Title:
Diverse Bubble Size Generation
Kind Code:
A1


Abstract:
Method and apparatus for producing a bubble curtain with a diversity of bubble diameters for purposes such as suppressing surface-related multiple reflections in marine seismic surveys. Bubble generating elements are used that combine porous wall material with discrete holes.



Inventors:
Norris, Michael W. (Cypress, TX, US)
Steven, Heiney E. (Houston, TX, US)
Warren, Ross S. (Houston, TX, US)
Marvin, Johnson L. (The Woodlands, TX, US)
Application Number:
12/303534
Publication Date:
07/30/2009
Filing Date:
05/09/2007
Primary Class:
Other Classes:
367/15, 261/122.1
International Classes:
E21B43/00; B01F3/04; G01V1/38
View Patent Images:
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Primary Examiner:
BUSHEY, CHARLES S
Attorney, Agent or Firm:
ExxonMobil Upstream Research Company (22777 Springwoods Village Parkway (EMHC-N1.4A.607), Spring, TX, 77389, US)
Claims:
1. A method for generating bubble fields with a diversity of bubble sizes, comprising: (a) constructing a bubble generator that combines porous wall material with wall material containing one or more discrete holes; and (b) connecting the bubble generator to a source of pressurized gaseous fluid, and immersing the bubble generator in water.

2. The method of claim 1, wherein the discrete holes are perforations in the wall material.

3. The method of claim 1, wherein the discrete holes are made using a punch, drill or laser beam.

4. The method of claim 1, wherein the discrete holes are greater than about 300 microns in effective diameter.

5. The method of claim 4, wherein the discrete holes are between about 1,000 and 2,000 microns in effective diameter.

6. The method of claim 1, wherein pores in the porous wall material have effective diameter less than about 400 microns.

7. The method of claim 1, wherein pores in the porous wall material have effective diameter between about 50 microns and about 200 microns.

8. The method of claim 1, further comprising a nozzle connected to a discrete hole for at least one of the discrete holes.

9. The method of claim 1, further comprising altering the characteristics of the bubble field generated by changing the number, shape, size, orientation, pattern, roughness or distribution of the discrete holes.

10. The method of claim 1, further comprising connecting the bubble generator to a fluid flow source.

11. The method of claim 1, further comprising shielding the bubble generator from any fluid flow that may exist in the water that the bubble generator is immersed 5 in.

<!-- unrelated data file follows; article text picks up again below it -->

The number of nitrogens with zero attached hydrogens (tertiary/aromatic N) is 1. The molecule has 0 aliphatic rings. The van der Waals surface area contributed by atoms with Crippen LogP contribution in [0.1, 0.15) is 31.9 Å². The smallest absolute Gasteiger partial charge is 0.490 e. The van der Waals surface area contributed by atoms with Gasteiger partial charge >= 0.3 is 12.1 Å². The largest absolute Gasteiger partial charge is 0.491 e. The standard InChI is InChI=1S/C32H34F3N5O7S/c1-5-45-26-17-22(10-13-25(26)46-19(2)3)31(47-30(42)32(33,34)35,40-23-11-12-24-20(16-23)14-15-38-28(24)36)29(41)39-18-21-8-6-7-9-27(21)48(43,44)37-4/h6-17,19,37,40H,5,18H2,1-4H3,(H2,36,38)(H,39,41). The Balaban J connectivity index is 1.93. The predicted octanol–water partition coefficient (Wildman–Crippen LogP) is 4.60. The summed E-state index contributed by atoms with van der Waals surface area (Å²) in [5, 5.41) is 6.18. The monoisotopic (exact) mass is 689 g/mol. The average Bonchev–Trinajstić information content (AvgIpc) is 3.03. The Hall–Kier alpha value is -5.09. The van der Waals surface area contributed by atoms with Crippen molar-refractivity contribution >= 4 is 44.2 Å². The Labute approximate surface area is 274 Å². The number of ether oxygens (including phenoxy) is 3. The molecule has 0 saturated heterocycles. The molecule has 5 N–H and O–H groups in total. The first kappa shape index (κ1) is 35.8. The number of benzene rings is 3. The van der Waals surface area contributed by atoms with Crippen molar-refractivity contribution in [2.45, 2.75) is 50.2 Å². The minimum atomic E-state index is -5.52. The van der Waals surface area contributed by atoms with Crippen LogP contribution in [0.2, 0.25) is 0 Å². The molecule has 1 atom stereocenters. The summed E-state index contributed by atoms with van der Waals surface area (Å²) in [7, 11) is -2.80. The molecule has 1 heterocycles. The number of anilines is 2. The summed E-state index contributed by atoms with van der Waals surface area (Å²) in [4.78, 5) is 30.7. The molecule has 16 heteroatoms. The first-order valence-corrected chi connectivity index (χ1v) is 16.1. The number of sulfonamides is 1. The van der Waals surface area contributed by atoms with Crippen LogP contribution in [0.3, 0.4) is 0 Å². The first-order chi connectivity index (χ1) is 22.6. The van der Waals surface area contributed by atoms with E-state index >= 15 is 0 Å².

12. The method of claim 1, wherein the gaseous fluid is air.

13. The method of claim 1, wherein characteristics of the bubble field generated by the immersed bubble generator are altered by adjusting flow rate of the gaseous material.

14. The method of claim 1, wherein characteristics of the bubble field generated by the immersed bubble generator are altered by adjusting the pressure of the gaseous material.

15. The method of claim 10, wherein characteristics of the bubble field generated by the immersed bubble generator are altered by adjusting flow rate of the fluid flow source.

16. The method of claim 1, further comprising varying a characteristic of fluid flowing past the immersed bubble generator in order to further increase the diversity of bubble sizes.

17. The method of claim 1, wherein all wall material is porous wall material that contains one or more discrete holes.

18. A bubble generator for making a bubble curtain to suppress surface-related multiple reflections in marine seismic surveys, comprising: (a) a frame; (b) a plurality of bubble diffuser elements attached to the frame, said diffuser elements enclosing hollow chambers with walls designed to leak pressure by virtue of a combination of porous wall material and one or more discrete holes; and (c) a tube connected to the chamber in every diffuser element, said tube being adapted to be connected to a pressurized source of gaseous fluid.

19. The bubble generator of claim 18, wherein all wall material enclosing the hollow chambers is porous wall material that contains one or more discrete holes.

20. A method for producing hydrocarbons from a subsurface region lying below water, comprising: (a) obtaining a bubble generator that combines porous wall material with discrete holes in the wall material; (b) connecting the bubble generator to a source of pressurized gaseous fluid, and immersing the bubble generator in the water; (c) performing a seismic survey of the subsurface region, wherein the bubble generator is towed along with at least one seismic source; (d) obtaining results of processing and interpreting data from said survey; and (e) producing hydrocarbons from formations indicated in said seismic survey results.

21. The method of claim 1, wherein the pores and discrete holes are distributed in size over a range from effective pore diameter of 100 microns or less to discrete hole diameter of 1,000 microns or more.

Description:

This application claims the benefit of U.S. Provisional Patent Application No. 60/818,990, filed 6 Jul., 2006.

FIELD OF THE INVENTION